What topics do Social Workers cover, and what topics can a LCSW advise on? Difference between the two?

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socialwkr in Missouri

53 months ago

Sunny in El Macero, California said: What's the difference between a regular MSW, social worker
and a LCSW? I know that the LCSW requires an additional 2 years of clinical practice, but what areas can this person cover (advise on/help people with) versus a MSW?

What limitations do MSW's and LCSW's have?

Sunny, a LCSW allows insurance to be billed for services. A LCSW can do therapy versus no a MSW who is not licensed. The MSW is the degree, but the license is saying you can do therapy and have the skill, experience and supervision required under that license. That is why clinical supervision for most states is 2 years.

Depending on what one does, there is no limitation. If one does not want to do therapy, then they don't need to pursue the LCSW. Most states have other minimum licenses that do not require supervision, like the LMSW for example. That is just a professional license, and gives you another letter in front. Some states also require all degreed social workers to be licensed, regardless of what they are doing. So if they have a BSW, they must get their LBSW, etc. Depends on the state.

Since a degree in social work allows one to do different things, it all depends on what you want to do. I have worked in a setting where I assisted in writing grants and getting funding for an agency with my MSW..........we learn all that in graduate school and undergrad school too. So, the field in my opinion is open depending on what one wants to do.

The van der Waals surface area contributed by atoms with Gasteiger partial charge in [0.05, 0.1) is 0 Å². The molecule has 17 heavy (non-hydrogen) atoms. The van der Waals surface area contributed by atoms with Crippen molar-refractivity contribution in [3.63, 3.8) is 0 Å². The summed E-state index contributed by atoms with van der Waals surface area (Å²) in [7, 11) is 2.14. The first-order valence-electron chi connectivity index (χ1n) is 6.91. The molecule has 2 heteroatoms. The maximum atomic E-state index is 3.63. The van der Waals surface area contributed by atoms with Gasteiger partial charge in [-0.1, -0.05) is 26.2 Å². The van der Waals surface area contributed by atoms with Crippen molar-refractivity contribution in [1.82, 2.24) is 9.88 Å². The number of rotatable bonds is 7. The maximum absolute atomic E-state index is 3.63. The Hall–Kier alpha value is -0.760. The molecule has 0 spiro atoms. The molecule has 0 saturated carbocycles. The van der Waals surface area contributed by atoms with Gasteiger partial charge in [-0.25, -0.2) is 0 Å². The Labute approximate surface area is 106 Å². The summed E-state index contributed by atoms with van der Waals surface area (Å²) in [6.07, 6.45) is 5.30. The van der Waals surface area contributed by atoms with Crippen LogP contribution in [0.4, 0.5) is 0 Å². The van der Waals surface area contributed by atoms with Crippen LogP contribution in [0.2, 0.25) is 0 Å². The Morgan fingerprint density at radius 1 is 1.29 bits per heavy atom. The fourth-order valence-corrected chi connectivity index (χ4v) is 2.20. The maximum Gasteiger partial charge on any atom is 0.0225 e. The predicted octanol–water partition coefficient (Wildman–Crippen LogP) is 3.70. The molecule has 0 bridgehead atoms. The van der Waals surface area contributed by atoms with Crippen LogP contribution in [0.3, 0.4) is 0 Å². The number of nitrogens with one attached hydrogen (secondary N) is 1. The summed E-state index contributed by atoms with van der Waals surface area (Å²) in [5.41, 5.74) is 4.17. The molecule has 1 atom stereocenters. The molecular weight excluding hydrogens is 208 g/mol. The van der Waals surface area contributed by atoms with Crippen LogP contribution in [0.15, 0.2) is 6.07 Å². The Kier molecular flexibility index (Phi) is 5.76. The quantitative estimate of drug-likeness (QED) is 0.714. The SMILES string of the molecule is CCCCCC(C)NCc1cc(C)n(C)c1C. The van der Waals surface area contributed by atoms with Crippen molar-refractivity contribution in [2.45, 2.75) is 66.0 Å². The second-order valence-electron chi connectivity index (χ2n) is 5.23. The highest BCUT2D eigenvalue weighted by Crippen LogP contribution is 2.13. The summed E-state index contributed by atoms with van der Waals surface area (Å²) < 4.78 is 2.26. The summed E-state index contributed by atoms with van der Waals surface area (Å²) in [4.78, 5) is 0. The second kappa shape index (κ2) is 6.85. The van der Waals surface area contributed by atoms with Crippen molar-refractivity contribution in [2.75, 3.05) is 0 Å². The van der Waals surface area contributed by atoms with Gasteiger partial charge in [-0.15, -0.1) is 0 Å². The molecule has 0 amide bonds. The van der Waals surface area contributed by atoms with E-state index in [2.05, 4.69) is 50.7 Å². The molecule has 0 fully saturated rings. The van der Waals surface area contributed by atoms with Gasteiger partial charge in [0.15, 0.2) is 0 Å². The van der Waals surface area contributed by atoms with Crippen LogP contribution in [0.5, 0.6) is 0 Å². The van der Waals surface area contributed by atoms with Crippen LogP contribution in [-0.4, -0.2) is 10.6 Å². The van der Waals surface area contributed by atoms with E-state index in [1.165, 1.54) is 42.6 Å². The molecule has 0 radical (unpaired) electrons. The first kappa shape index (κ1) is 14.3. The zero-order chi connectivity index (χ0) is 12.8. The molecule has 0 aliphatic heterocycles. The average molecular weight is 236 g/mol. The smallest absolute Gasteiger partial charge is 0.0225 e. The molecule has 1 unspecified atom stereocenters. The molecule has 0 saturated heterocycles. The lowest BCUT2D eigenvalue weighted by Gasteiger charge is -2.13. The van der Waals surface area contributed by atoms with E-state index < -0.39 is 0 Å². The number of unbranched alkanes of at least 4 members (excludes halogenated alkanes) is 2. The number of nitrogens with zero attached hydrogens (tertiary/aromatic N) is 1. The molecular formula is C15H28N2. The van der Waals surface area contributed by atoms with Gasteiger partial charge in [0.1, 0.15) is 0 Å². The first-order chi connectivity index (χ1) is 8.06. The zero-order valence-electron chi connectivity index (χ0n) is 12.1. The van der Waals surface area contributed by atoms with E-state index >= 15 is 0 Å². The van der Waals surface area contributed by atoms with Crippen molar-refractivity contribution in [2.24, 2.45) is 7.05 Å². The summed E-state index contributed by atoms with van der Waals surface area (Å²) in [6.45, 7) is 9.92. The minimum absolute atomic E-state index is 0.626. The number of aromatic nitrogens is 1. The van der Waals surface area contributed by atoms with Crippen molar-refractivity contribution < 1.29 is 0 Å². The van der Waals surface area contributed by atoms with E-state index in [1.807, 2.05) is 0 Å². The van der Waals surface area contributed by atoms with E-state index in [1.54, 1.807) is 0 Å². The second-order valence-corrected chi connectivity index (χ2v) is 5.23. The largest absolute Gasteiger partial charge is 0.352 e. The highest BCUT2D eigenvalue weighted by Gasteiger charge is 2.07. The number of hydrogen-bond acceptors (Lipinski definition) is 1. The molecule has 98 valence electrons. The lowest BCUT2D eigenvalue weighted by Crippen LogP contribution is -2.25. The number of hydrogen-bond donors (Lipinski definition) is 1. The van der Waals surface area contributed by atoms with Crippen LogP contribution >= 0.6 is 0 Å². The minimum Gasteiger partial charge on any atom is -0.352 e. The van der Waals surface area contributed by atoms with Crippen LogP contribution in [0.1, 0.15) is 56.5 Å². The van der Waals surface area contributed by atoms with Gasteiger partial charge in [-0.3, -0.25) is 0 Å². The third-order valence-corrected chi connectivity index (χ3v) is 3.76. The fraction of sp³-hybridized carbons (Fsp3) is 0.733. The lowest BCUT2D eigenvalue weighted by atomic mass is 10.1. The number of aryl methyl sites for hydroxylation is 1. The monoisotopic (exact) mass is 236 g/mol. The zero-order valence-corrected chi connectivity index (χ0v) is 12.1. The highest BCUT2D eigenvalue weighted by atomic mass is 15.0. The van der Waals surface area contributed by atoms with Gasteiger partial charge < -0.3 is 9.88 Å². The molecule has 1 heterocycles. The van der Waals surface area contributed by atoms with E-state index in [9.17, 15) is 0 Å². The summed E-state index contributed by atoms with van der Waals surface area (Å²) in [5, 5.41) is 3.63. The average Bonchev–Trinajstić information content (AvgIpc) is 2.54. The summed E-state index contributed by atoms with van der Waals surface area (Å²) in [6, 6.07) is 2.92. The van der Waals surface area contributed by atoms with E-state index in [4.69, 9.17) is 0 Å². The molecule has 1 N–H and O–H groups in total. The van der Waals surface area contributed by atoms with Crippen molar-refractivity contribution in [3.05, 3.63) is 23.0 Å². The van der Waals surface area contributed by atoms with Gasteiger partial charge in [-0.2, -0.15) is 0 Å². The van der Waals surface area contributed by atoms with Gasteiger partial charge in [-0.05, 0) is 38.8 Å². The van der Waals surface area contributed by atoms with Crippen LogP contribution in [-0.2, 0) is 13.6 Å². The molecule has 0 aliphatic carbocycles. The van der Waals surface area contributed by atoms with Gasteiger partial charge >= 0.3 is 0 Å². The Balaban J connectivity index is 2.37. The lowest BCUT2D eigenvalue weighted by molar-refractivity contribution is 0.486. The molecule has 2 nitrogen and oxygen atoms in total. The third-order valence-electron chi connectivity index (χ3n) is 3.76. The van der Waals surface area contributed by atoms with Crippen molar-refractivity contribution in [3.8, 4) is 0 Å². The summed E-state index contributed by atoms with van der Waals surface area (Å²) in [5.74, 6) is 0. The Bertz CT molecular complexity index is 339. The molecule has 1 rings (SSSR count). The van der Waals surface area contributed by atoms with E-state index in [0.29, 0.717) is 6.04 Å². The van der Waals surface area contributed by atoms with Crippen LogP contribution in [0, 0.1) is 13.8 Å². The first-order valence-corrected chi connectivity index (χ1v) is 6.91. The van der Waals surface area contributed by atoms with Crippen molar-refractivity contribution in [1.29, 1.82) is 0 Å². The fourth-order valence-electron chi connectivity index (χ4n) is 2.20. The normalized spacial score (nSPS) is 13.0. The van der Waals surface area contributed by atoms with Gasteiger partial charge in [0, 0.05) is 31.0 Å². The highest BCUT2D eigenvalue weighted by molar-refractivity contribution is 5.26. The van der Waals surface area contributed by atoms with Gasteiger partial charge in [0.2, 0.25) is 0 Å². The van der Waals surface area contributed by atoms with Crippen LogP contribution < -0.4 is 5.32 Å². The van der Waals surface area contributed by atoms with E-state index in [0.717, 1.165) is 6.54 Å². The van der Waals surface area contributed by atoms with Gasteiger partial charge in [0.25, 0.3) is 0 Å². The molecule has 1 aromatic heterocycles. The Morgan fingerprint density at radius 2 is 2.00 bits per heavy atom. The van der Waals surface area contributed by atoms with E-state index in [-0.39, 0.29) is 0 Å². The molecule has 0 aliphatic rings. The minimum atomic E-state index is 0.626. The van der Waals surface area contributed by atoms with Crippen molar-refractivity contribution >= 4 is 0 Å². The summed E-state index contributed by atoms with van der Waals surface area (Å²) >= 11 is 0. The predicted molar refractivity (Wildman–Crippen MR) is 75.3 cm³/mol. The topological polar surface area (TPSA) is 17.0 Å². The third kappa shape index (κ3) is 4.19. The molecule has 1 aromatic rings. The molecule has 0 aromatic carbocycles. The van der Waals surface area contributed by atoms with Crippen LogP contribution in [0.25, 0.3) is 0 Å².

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Sunny in El Macero, California

53 months ago

Thank you so incredibly much socialwkr for your replies!!!!!

I wanted to know what specific topics/subjects that a LCSW can provide therapy for though. I know that LCSW is primarily for the "mental health" patients, but I was wondering if it was the right track for me. Do LCSW's also deal with marital and child abuse patients? I would really like to focus on these topics, but I read somewhere else that you can just have your BSW and do that. I was under the impression that BSW's primarily deal with adoption cases, homeless outreach programs, etc. & maybe the MSW's can do management cases (and get paid a bit more too).

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socialwkr in Missouri